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Alaska Beat

Did mammoths migrate south, too?

  • Author: Craig Medred
  • Updated: September 27, 2016
  • Published June 19, 2011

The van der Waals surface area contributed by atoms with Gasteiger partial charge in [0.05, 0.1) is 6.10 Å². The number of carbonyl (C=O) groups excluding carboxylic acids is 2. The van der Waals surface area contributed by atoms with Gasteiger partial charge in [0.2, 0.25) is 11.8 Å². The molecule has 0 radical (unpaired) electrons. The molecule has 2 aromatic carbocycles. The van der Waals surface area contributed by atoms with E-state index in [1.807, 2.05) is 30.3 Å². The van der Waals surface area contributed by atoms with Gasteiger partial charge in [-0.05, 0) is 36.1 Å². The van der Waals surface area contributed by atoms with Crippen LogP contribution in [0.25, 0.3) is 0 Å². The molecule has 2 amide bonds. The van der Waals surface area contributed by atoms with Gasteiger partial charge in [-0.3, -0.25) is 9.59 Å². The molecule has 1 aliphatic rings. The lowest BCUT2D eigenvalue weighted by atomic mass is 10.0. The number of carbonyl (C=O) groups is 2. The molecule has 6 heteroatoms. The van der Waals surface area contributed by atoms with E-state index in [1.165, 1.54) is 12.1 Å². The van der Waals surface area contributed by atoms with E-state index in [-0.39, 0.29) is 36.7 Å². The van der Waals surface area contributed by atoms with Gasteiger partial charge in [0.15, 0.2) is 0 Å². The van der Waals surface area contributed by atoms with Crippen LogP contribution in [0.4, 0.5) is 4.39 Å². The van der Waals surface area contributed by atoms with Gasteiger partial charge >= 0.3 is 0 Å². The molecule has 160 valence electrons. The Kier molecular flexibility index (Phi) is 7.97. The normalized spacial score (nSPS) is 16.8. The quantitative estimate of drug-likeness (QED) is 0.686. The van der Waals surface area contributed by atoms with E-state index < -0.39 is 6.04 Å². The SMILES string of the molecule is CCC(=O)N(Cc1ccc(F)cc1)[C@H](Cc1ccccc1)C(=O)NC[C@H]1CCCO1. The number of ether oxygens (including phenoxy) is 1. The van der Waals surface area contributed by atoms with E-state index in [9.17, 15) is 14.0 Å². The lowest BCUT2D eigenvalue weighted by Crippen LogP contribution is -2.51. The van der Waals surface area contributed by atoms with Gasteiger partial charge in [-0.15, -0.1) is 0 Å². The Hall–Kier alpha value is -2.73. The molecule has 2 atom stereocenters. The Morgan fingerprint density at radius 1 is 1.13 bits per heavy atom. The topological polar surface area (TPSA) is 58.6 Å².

Scientists are always dissecting something. These days, it appears that prehistoric DNA seems to be adding to the rich and fascinating narrative of Wooly mammoths. The first complete mitochondrial genome of mammoths from farther south -- the Columbian mammoth -- has revealed that northern woolies may have at some point migrated south and mated with the middle America roaming mastodons. Or maybe the southerly mammoths headed north and mated with woolies. At least two Columbian mammoths that lived about 12,000 years ago in Utah and Wyoming have genetic evidence of having mated with wooly mammoths, according to Canadian scientists. "We are talking about two very physically different 'species' here … When glacial times got nasty, it was likely that woolies moved to the more pleasant conditions of the south, where they came into contact with the Columbians at some point in their evolutionary history," the study concluded. Read more here.

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